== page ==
Sarah received her MD from the University of Alberta and completed her pediatric residency and neonatal fellowship at SickKids. She went on to become a Staff Neonatologist and Assistant Professor in the Department of Pediatrics at the University of Alberta. After completing her MBA at the Ivey Business School at the University of Western Ontario in 1999, Sarah began her career in eHealth. She consulted on telehealth initiatives across Canada and the US and served as Director of MBTelehealth, the provincial telehealth network for Manitoba. In 2004, she joined Canada Health Infoway, and, as Vice-President, Innovation and Adoption, championed the adoption and value realization of electronic health information systems across Canada. Dr. Muttitt became the Chief Information Officer for Singapore’s Ministry of Health in December 2007, responsible for the delivery of the national electronic health record and the strategic alignment of health IT initiatives to address emerging health care challenges and priorities. After returning to Canada, Sarah joined Alberta Health Services to lead the Provincial CIS Program and was appointed CMIO in October 2013. In this role, she led clinical informatics, health information management and the procurement of a province-wide clinical information system.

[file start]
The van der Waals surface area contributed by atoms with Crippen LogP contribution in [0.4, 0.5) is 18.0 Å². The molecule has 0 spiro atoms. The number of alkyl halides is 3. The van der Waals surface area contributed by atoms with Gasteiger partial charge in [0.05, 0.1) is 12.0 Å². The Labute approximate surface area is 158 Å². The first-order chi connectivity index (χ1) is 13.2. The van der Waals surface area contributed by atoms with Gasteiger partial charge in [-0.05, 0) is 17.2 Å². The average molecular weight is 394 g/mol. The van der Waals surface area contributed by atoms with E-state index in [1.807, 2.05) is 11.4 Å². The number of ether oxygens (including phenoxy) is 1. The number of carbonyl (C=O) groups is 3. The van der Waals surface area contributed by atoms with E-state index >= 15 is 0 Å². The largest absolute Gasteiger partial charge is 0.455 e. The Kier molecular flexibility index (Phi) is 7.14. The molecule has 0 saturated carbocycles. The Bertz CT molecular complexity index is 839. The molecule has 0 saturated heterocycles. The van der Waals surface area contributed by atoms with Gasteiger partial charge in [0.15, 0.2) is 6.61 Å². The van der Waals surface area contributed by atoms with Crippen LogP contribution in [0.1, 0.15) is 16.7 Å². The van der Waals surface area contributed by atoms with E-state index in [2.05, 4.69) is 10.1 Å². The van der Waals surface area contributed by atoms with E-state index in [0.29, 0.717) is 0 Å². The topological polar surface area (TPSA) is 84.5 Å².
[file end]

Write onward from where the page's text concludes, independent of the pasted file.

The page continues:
In July 2015, she was appointed VP, Information Management and Technology and CIO at the Hospital for Sick Children (SickKids) in Toronto. At SickKids, Dr. Muttitt led the procurement and implementation of Epic as the hospital’s enterprise-wide healthcare information system, a single shared instance with the Children’s Hospital of Eastern Ontario (CHEO). In January 2020, Dr. Muttitt was appointed the joint Vice President and CIO for both SickKids and the University Health Network (UHN). Sarah’s clinical experience, knowledge of innovative healthcare technologies and leadership of large-scale healthcare transformation will assist both organizations as they advance digital transformation and seek more seamless integration for patients and providers and greater efficiencies across the broader healthcare system.